Speaking of ads, I also point out the surprising research from Brightcove this week, that 46% of people who watched a branded video on a social platform then made a purchase. That’s the kind of performance that gets marketers’ attention and could portend an increase of more TV ad dollars moving to social.

    Listen in to learn more!
     
    Click here to listen to the podcast (24 minutes, 24 seconds)



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  • VideoNuze Podcast #347: Facebook’s Video Ambitions

    I'm pleased to present the 347th edition of the VideoNuze podcast with my weekly partner Colin Dixon of nScreenMedia.

    On this week’s podcast we discuss Facebook’s video ambitions. Colin was in London at the OTT TV World Summit where he saw a fascinating presentation by Matthew Corbin, who’s in global product marketing for Facebook. Colin shares highlights of what he learned, including how Facebook thinks of itself as the “world’s discovery agent.” Matthew said Facebook thinks of itself “not as a broadcast network, but as a network of broadcasters,” which feels like an apt description. Combined with Facebook’s targeting capabilities, this translates to lots of potential.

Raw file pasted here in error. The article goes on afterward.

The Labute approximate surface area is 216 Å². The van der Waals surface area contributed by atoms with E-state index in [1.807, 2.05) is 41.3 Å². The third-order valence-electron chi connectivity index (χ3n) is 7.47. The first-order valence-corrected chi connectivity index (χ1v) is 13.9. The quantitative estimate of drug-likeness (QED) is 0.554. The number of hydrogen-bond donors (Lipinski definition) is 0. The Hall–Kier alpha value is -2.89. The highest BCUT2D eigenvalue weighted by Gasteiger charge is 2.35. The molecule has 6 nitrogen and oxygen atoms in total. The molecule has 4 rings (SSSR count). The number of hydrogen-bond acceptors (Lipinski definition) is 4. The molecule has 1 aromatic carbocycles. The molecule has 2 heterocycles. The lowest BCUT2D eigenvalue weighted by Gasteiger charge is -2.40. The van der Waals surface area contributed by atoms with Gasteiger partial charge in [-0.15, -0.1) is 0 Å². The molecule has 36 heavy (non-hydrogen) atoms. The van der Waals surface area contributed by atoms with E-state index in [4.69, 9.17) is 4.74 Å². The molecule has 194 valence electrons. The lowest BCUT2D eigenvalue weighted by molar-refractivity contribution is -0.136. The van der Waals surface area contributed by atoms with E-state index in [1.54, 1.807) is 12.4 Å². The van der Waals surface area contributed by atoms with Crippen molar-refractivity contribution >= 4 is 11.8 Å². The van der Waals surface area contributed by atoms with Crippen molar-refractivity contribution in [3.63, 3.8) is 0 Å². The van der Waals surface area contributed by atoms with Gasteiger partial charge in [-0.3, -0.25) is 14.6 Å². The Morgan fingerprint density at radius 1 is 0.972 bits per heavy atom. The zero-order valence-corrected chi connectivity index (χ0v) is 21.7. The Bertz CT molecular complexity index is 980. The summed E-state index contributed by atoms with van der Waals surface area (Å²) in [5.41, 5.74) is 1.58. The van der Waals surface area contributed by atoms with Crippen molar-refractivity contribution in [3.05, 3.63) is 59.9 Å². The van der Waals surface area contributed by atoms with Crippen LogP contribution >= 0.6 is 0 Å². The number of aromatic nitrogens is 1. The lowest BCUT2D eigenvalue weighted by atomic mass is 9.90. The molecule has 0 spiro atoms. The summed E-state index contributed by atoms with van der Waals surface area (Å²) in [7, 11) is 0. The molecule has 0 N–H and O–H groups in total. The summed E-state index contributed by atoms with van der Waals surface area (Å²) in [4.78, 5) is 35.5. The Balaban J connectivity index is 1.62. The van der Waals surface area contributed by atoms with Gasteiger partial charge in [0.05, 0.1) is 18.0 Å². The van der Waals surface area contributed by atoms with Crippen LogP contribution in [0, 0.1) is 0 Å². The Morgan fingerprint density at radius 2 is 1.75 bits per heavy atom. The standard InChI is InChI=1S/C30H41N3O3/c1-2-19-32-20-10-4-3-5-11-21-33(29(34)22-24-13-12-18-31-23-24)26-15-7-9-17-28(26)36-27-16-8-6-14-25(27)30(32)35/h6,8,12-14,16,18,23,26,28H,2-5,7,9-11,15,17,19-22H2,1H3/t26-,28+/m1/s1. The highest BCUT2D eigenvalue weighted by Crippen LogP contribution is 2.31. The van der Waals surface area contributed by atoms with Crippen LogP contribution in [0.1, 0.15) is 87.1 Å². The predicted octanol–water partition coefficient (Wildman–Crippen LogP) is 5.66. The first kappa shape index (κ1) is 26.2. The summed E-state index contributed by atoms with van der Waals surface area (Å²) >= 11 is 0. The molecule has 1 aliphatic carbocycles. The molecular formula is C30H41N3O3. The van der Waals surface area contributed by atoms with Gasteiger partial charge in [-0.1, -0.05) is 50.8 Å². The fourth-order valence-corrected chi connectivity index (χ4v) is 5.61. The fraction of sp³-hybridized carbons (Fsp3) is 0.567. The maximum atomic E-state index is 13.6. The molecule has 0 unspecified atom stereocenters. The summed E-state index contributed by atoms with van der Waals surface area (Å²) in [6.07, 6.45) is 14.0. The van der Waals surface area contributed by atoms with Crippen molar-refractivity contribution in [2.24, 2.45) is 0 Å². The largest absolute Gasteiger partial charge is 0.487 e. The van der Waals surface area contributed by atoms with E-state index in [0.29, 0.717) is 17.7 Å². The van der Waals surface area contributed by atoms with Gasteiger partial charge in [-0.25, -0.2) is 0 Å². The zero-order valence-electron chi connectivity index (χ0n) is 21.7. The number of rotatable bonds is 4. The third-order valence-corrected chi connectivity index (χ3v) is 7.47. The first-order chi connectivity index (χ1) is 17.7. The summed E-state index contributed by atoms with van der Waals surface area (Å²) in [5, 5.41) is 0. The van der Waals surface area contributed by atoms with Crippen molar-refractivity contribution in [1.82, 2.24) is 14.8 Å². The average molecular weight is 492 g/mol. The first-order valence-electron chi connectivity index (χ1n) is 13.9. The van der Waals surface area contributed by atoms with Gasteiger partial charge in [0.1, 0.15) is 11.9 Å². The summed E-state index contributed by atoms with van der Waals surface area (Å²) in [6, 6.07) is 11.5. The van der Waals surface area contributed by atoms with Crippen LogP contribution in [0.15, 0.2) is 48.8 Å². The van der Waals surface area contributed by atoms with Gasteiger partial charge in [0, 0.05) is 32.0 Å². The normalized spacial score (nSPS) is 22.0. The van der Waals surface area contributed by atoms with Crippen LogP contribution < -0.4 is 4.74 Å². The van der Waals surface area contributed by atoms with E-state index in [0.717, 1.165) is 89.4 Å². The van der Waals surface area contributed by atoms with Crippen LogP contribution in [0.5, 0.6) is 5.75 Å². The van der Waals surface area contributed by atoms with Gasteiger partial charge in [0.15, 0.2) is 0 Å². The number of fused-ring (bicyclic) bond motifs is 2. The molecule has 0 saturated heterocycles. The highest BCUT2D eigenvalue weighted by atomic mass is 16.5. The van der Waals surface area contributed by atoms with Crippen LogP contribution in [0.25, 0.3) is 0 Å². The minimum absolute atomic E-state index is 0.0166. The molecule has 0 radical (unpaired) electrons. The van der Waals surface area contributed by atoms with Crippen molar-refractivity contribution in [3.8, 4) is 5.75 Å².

On Facebook’s Q3 ’16 earnings call, CEO Mark Zuckerberg also highlighted how he wants video to be at the center of all of Facebook’s apps and services. It’s becoming clearer that the primary way Facebook is going to be able to continue its torrid revenue growth is by shifting over more TV ad spending, hence the push toward video.

    After discussing Facebook, we shift gears and spend 5 minutes reviewing the excellent Comcast-Netflix integration which I wrote about earlier this week.

    Listen in to learn more!
     
    Click here to listen to the podcast (23 minutes, 26 seconds)



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  • VideoNuze Podcast #346: Is YouTube’s Own Success Hurting YouTube Red’s Prospects?

    I'm pleased to present the 346th edition of the VideoNuze podcast with my weekly partner Colin Dixon of nScreenMedia.